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Wednesday, June 21, 2000



Bankoh parent’s
stock plunges

The drop is triggered by news
that Pacific Century will take a large
charge on troubled loans

By Rick Daysog
Star-Bulletin

Tapa

Investors hammered the stock of Bank of Hawaii's parent after the company reported that troubled loans will wipe out most of its profit for the second quarter.

Bank of Hawaii Pacific Century Financial Corp. announced last night that it was taking a $55 million to $65 million hit to cover loan losses and to shore up reserves for future nonperforming loans.

The company said it will report nominal earnings for the second quarter, prompting Pacific Century's stock to fall $3.56, or about 18 percent, to close this morning at $16.25 in heavy trading on the New York Stock Exchange. Earlier in the day, the stock was down as low as $15.06.

"We were concerned about their exposure but the actual extent of that exposure was somewhat of a surprise," said Joseph Morford, banking analyst at Daine Rauscher Wessels in San Francisco.

"This is a market where investors have no mercy for asset-quality problems."

With today's drop, the stock is down 13 percent for the year and 25.5 percent from a year ago.

The development comes as Pacific Century's earnings have been improving, due to the rebounding Hawaii economy and a gut-wrenching re-engineering program that will eliminate about 1,000 positions and save $43 million a year.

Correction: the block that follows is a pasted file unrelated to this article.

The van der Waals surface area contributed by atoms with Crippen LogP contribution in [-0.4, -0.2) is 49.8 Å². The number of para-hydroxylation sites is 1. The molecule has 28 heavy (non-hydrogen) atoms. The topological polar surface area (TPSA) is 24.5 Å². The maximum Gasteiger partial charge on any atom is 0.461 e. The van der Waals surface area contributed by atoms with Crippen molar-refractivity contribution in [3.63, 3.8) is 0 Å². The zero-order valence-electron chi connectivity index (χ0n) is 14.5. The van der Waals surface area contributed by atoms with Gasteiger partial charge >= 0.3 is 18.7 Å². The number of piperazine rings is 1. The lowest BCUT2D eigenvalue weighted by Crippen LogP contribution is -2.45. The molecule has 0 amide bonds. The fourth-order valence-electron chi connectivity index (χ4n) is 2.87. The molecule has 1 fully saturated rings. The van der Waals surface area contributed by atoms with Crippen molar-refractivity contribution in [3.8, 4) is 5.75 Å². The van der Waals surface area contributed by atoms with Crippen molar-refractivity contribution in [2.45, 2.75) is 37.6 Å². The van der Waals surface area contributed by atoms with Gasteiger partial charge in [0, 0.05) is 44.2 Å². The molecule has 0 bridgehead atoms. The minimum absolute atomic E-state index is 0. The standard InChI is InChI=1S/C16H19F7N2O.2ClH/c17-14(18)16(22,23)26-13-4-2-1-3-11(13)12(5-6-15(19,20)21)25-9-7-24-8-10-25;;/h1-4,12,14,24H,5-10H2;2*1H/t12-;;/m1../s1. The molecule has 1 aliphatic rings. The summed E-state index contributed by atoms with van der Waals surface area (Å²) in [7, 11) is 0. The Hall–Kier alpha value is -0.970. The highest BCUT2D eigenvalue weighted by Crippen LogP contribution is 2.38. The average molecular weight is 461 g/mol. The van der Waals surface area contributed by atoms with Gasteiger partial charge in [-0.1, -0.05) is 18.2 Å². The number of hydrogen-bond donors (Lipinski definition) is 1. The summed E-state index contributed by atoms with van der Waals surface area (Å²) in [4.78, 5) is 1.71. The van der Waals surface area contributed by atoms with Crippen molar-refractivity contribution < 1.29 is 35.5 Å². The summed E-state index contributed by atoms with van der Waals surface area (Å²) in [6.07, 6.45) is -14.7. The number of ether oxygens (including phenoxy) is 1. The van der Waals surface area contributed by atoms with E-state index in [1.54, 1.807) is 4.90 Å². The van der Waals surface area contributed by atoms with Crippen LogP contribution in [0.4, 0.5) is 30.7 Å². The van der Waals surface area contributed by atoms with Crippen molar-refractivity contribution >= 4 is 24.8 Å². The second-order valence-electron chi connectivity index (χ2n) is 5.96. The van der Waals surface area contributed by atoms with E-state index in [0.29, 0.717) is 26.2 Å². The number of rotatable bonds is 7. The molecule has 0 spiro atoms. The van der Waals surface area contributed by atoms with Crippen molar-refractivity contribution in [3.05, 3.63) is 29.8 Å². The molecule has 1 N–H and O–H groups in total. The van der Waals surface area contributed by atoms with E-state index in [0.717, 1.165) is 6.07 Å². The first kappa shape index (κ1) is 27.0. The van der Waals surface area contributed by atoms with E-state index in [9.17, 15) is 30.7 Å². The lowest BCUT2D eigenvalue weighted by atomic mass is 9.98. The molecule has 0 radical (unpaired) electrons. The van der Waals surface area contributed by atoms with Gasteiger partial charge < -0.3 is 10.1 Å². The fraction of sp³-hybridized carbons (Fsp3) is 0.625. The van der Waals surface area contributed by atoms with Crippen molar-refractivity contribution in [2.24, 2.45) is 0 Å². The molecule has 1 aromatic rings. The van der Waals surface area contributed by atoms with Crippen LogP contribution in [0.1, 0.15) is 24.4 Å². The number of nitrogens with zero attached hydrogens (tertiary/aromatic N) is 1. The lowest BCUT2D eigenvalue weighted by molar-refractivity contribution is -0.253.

The company said the latest moves are prudent in light of its troubled loans.

"The disappointing aspect of this action is that it overshadows the tangible benefits which have resulted from steps taken to improve our long-term performance and the positive trends in Hawaii's economy," said Lawrence Johnson, Pacific Century's chairman and chief executive officer.

"We view our response as pragmatic and appropriate, given the circumstances at hand."

The company said that much of its troubled loans are outside of Hawaii.

Pacific Century said it will take a $5.1 million charge and will increase its loss reserve by $10 million as a result of the political and economic turmoil in Fiji, where the company operates three branches.

Pacific Century also will take a $6 million charge from two syndicated mainland loans.

As for its Hawaii operations, Pacific Century said it will charge off about $8.5 million to cover three troubled commercial loans.

The company did not identify the names of the borrowers.

About $25 million to $35 million of the loss provisions will cover loans that are expected to be classified as nonperforming at the end of the quarter.

Prior to last night's announcement, analysts had forecast earnings of 51 cents a share for the second quarter.

Jacqueline Reeves, an analyst at Putnam, Lovell, de Guardiola & Thornton, said today she has cut her estimate to about 5 cents a share, according to Bloomberg News.



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